Hands up! Don’t Shoot !
Ma Mami Eh!
Today, I did something out of my comfort zone and I have to say, I am proud of myself. Since I relocated to the US in 2010, I have constantly struggled with answering the question, “Am I Black or not?” I would be the one to pick “Other” when filling out forms and then write “African,” in the comment section. I was one of those Africans who was quick to say quick to say Akatas (African-Americans) are lazy. To be honest, part of it was, I didn’t want to be associated with the negative connotations that surrounded the African American race. I hadn’t grown up with that. Why should I have to deal with that in college?
That changed last summer when I had a conversation with a very interesting lady who helped me understand what it meant to be an African living in America. She told me,
“Imagine knowing that your grandmother was a slave, or was sexually abused by white people? Imagine constantly being blamed for crime, even when you had nothing to do with it? Imagine a history of your people being seen as inferior. How then, can you not understand that race is an issue in America?”
She was right. I had never taken the time to actually imagine what life as an African-American must have been like. I grew up learning Cameroonian, African and World History. How would it have been if Cameroonian history had been removed from all our textbooks?
I learned a very valuable lesson from this conversation: Until you can take the time to imagine what another person is going through, you cannot empathize with them. You cannot feel their pain. You cannot understand their views. Quite simply, you cannot understand why they are they way they are. Also, I can’t forget the fact that, if someone were to take one look at me here, they would not say, “Oh, she‘s not Akata. Maybe she’s African or Caribbean?” Maybe the kinks in my hair would give it away, but realistically speaking, all they will see is another black person.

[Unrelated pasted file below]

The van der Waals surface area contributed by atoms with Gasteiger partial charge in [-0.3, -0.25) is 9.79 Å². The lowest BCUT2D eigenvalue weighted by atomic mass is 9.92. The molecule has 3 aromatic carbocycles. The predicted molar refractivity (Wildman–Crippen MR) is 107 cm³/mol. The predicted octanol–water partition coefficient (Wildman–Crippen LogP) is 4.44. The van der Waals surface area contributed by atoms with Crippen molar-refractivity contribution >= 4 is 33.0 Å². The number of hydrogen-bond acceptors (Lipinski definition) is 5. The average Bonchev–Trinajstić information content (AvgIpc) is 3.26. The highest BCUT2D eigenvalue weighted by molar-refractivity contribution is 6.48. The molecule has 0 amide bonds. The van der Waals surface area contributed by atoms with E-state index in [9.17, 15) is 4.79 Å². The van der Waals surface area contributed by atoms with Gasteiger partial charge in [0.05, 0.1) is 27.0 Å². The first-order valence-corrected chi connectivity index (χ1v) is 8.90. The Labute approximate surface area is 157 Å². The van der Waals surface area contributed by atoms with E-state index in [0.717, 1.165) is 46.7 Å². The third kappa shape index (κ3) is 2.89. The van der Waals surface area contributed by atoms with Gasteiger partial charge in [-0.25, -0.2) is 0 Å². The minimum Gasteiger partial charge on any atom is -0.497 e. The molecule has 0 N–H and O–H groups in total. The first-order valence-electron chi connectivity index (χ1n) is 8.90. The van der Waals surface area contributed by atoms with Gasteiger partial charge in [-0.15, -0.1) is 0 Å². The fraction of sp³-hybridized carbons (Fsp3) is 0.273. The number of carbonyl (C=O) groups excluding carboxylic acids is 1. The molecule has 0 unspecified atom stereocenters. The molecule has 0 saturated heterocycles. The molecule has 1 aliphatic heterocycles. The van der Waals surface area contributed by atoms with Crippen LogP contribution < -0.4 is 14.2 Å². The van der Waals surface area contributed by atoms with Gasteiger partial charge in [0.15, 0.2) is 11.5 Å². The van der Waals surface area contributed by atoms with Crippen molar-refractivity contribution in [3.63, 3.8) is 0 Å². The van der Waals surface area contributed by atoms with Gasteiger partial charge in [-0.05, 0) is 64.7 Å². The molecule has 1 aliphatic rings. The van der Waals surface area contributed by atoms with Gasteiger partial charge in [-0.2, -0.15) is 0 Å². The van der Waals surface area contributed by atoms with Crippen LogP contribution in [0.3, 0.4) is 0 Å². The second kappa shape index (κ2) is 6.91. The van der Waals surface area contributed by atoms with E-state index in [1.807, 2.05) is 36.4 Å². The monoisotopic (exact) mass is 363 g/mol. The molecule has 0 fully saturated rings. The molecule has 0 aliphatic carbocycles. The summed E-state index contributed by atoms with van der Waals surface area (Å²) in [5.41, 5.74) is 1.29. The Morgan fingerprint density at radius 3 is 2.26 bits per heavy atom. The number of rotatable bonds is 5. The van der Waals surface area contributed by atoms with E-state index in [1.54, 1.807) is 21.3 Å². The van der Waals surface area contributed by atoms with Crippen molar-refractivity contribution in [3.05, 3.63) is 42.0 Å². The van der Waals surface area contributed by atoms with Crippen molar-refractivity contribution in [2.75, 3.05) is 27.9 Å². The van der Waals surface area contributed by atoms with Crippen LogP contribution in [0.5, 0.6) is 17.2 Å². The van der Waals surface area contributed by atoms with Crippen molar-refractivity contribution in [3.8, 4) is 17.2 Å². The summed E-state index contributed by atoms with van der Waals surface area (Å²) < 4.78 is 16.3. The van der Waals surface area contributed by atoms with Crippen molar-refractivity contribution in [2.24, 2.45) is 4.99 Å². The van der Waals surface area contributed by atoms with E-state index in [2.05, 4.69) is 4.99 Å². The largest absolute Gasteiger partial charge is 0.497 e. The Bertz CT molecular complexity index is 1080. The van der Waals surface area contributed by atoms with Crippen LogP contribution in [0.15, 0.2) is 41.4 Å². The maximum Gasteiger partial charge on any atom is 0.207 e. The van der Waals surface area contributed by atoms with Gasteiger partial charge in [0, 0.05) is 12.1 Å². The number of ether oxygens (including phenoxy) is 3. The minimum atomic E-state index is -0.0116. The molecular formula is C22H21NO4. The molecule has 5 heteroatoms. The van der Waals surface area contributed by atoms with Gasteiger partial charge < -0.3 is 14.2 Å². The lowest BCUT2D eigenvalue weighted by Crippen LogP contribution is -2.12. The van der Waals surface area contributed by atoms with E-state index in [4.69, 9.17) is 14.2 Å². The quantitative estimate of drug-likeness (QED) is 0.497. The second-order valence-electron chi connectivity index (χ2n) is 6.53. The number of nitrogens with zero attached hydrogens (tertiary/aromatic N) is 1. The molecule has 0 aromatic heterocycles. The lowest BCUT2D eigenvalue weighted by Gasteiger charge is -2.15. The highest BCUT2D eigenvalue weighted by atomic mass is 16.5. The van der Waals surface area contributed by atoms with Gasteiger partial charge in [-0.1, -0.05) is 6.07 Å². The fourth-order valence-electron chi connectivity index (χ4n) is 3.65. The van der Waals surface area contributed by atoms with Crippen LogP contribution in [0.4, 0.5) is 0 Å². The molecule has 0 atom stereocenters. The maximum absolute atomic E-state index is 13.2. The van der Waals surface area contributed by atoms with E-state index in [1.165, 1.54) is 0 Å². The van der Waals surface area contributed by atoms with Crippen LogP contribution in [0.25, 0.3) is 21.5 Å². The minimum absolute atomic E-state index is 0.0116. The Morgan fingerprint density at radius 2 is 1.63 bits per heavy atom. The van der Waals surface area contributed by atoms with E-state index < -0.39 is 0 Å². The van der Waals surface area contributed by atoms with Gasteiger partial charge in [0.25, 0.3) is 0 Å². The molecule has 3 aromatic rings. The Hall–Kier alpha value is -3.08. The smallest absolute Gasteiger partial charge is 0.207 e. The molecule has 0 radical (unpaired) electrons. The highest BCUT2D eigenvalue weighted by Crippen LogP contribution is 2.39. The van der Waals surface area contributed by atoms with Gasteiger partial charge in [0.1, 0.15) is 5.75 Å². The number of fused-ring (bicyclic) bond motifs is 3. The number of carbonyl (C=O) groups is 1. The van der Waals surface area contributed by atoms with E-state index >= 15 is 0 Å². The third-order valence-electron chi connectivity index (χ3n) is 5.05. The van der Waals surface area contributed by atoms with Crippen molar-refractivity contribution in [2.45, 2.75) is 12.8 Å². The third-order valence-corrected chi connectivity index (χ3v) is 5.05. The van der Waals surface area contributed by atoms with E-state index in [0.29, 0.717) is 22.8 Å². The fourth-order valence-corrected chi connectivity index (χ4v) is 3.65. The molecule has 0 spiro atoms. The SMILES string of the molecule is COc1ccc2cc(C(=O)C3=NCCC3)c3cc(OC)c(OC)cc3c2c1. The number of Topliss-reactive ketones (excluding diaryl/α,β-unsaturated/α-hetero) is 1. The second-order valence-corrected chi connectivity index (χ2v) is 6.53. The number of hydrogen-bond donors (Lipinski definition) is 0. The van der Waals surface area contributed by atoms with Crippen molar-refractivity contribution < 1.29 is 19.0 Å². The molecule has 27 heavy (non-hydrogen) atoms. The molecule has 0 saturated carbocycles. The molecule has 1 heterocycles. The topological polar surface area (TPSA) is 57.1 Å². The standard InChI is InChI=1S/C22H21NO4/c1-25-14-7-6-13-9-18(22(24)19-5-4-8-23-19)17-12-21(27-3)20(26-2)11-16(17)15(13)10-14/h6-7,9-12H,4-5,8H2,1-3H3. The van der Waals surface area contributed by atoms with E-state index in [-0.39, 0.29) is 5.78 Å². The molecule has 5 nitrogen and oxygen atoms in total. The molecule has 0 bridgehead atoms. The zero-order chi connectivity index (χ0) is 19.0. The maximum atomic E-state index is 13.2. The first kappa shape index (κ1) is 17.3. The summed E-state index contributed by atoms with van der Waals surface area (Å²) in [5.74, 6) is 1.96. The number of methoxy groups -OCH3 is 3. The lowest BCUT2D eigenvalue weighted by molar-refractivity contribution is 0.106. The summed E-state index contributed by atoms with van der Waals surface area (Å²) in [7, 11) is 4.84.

Now let’s bring it back to the issue at hand: 2 unarmed black men- Eric Garner and Michael Brown were killed by police officers; however, the legal consequences of the police officers did not equate to their actions. My old self would have said, “Oh my gosh, these Akata people have started their noise again and are blowing up my Facebook newsfeed,” but I can’t do that anymore. Instead, I decided to read a bunch of articles about these cases and discuss the issue at hand with my friends and family. Death should not be the consequence of any crime, let alone no crime. I understood why people were so vocal about these issues and I had to do something to contribute.
Even though there was controversy regarding the fact that Mike Brown had shoplifted shortly before he was killed, I still think no one deserves to die in such a manner. The officer’s actions were most likely fueled by negative stereotypes associated with black males. This makes me wonder: Do our judgements and our actions perpetuate negative stereotypes?
Today, I was humbled to be a part of one of the most powerful things I have ever experienced. Standing in silence with fellow classmates, friends and faculty enabled me to do my part to contribute to social justice and equality. I participated in the protest because I can only imagine what the parents of these unfortunate men are dealing with, and because I agree with Chimamanda Ngozi Adichie when I say from an outsider’s perspective, “Race is still an issue in America.” As future physicians concerned about the well-being of our community, we all took a step towards becoming future leaders of our community.
Today’s silent protest at Upstate Medical University may not have changed any rules or regulations yet but, my hope is that it has changed at least one person’s attitude towards discrimination as it did mine.
A few more pictures from earlier. Enjoy !!